Pick a breed. Do your research and go through a breed club. Or rescue.

TrionicLettuce Sat 12-Nov-16 22:40:36

This is a very good article about finding a breeder. Obviously it's geared towards pedigrees but most is relevant whatever breed/cross you're looking for.

One thing I would suggest with poodle crosses is to make sure the breeder has the poodle parent (or poodle cross parent) DNA tested for Von Willebrands. A lot of cross breeders don't bother with it because the disease isn't present in the breed they're crossing with. Unfortunately vWD isn't a simple autosomal recessive condition and some carriers can become symptomatic, albeit more mildly than a truly affected dog. This test not being done screams of a lack of genuine research and understanding of the conditions they should be trying to avoid.

PilkoPumpPants Sat 12-Nov-16 22:41:49

Show your dh Google images of puppy farms. See if he still wants to go.

Also explain to your dc in a child friendly way why you can't go. It's so important to teach children the truth about these situations. It can help stop the next generation doing the same thing.

sparechange Sat 12-Nov-16 22:43:40

Most certainly a puppy farm dealer
They buy the pups in every week or two, and have a stunt 'mum' they keep in the house.
By going for a stupid 'designer' breed, you make it so much more likely this is a pup that's been churned out for profit with no consideration to the health and wellbeing of mum and pups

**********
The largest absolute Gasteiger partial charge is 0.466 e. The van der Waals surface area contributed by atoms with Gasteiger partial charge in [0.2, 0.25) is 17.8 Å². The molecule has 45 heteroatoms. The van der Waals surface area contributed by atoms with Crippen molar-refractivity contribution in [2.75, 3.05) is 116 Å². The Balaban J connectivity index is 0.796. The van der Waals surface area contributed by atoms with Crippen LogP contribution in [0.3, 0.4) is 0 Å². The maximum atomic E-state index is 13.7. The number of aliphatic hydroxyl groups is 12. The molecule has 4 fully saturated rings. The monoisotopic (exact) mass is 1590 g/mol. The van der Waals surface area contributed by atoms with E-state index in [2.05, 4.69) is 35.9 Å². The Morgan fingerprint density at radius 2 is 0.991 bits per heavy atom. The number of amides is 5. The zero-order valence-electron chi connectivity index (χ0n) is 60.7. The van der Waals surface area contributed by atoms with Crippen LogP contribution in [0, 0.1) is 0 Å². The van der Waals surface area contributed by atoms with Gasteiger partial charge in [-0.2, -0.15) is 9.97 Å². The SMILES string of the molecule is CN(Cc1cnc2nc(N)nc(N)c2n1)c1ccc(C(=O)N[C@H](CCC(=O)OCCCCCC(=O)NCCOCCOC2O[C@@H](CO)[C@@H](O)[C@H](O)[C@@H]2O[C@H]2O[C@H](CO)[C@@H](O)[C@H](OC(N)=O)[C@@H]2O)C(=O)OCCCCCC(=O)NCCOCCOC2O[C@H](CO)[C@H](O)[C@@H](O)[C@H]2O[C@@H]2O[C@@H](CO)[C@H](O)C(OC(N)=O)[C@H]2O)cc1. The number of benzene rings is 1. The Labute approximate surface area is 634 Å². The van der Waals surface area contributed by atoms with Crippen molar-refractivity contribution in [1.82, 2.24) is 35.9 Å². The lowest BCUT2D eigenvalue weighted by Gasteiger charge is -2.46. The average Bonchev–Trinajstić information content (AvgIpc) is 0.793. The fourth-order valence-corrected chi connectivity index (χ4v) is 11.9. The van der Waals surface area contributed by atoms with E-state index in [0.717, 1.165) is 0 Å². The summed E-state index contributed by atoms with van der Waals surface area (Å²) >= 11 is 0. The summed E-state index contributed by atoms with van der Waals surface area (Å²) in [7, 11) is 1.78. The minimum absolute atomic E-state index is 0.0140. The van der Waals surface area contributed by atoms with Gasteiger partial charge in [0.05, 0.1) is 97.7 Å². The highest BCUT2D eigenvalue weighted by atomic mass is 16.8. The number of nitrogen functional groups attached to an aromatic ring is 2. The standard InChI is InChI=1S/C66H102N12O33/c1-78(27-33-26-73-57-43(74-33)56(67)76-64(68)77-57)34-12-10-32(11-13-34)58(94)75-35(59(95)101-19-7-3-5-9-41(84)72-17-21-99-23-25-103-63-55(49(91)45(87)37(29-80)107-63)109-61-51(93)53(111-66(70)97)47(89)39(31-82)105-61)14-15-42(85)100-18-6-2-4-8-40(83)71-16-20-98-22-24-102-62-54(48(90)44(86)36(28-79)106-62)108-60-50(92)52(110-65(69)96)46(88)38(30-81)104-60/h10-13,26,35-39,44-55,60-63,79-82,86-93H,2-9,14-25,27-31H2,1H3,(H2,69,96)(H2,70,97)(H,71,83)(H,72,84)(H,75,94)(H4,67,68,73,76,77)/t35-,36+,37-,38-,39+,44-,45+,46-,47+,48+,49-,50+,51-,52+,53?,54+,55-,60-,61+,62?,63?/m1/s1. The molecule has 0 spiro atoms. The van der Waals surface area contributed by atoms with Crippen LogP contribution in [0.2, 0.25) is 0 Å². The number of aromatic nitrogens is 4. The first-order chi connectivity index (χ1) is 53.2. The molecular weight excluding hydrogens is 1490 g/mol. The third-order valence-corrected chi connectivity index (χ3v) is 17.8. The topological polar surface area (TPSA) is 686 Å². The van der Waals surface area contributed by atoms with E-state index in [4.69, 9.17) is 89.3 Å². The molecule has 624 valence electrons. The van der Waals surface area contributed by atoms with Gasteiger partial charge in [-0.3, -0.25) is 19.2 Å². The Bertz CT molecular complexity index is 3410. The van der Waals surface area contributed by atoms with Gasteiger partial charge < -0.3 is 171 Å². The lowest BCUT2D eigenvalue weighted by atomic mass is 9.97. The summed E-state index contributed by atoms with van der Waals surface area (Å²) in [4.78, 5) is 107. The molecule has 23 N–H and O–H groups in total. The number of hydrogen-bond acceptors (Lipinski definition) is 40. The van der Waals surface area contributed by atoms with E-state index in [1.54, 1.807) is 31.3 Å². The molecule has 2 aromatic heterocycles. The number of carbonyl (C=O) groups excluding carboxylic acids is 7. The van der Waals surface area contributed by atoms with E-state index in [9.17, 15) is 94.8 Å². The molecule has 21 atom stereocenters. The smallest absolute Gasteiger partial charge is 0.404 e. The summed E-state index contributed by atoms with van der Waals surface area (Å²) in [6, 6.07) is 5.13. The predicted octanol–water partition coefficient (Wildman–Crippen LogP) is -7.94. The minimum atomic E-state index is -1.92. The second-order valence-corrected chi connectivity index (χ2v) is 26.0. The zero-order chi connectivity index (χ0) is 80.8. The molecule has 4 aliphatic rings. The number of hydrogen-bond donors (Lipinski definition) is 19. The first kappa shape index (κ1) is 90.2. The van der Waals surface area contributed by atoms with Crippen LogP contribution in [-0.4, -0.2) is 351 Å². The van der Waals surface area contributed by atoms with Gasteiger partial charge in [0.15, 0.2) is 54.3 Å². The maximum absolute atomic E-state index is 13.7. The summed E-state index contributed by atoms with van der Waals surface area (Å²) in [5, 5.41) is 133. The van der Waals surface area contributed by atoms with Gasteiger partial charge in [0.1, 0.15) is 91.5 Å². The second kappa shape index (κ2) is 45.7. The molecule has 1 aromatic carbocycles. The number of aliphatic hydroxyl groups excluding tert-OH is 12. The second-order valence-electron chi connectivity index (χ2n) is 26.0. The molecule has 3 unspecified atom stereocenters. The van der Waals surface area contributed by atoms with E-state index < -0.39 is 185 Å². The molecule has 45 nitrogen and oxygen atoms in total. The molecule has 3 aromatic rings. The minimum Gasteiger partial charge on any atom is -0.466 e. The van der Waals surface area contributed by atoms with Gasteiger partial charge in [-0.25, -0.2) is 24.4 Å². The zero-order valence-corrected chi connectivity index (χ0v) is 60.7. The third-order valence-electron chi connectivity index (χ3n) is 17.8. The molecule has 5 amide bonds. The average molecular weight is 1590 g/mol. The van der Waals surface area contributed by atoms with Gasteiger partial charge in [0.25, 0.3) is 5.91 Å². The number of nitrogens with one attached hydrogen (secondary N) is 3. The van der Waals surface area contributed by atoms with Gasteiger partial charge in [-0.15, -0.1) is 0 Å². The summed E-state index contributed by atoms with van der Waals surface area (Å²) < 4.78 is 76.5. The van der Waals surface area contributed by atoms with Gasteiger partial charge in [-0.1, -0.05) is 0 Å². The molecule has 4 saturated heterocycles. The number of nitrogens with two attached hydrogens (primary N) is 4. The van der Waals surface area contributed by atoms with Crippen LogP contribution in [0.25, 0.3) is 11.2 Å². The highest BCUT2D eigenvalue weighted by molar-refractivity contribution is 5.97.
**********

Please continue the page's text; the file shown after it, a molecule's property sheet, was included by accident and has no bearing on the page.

Please, please don't go. You cannot prop up this horrific industry sad

AlpacaLypse Sat 12-Nov-16 22:44:04

I think you're right and your H is wrong. This stinks of puppy farming. I'm so sorry your dd knows about the puppy viewing bit and is upset, as she's far too young for a conversation about the moral principles of this horrible business.

Floralnomad Sat 12-Nov-16 22:44:05

That's why you shouldn't go because once the DC have seen the cute puppy there is no way you will say no .

ErrolTheDragon Sat 12-Nov-16 22:46:48

I'm sorry your DD is upset, but she will be far more upset if it turned out to be an unhealthy pup, and I don't suppose your DH would be pleased to be landed with vets bills either.

Yes, you're being sensible, please do listen to whats being said here (and your gut feelings, well done for realising not all was well!).